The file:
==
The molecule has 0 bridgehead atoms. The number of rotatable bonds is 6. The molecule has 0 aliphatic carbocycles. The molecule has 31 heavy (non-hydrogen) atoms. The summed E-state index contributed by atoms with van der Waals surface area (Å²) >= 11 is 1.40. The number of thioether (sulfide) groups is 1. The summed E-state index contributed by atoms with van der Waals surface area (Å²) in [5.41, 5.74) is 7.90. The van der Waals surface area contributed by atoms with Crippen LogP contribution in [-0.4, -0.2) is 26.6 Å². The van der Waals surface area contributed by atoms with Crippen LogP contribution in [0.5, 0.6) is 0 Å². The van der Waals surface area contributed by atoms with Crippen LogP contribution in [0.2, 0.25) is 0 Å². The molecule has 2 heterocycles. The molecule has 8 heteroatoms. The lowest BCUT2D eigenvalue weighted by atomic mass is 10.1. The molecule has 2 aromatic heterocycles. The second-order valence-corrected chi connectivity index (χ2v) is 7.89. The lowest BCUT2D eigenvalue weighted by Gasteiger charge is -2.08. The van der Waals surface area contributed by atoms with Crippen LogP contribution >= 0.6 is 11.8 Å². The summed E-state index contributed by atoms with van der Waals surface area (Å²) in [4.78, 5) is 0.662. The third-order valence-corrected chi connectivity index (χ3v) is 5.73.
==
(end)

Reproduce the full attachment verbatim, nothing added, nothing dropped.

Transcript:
The molecule has 0 bridgehead atoms. The number of rotatable bonds is 6. The molecule has 0 aliphatic carbocycles. The molecule has 31 heavy (non-hydrogen) atoms. The summed E-state index contributed by atoms with van der Waals surface area (Å²) >= 11 is 1.40. The number of thioether (sulfide) groups is 1. The summed E-state index contributed by atoms with van der Waals surface area (Å²) in [5.41, 5.74) is 7.90. The van der Waals surface area contributed by atoms with Crippen LogP contribution in [-0.4, -0.2) is 26.6 Å². The van der Waals surface area contributed by atoms with Crippen LogP contribution in [0.5, 0.6) is 0 Å². The van der Waals surface area contributed by atoms with Crippen LogP contribution in [0.2, 0.25) is 0 Å². The molecule has 2 heterocycles. The molecule has 8 heteroatoms. The lowest BCUT2D eigenvalue weighted by atomic mass is 10.1. The molecule has 2 aromatic heterocycles. The second-order valence-corrected chi connectivity index (χ2v) is 7.89. The lowest BCUT2D eigenvalue weighted by Gasteiger charge is -2.08. The van der Waals surface area contributed by atoms with Crippen LogP contribution >= 0.6 is 11.8 Å². The summed E-state index contributed by atoms with van der Waals surface area (Å²) in [4.78, 5) is 0.662. The third-order valence-corrected chi connectivity index (χ3v) is 5.73.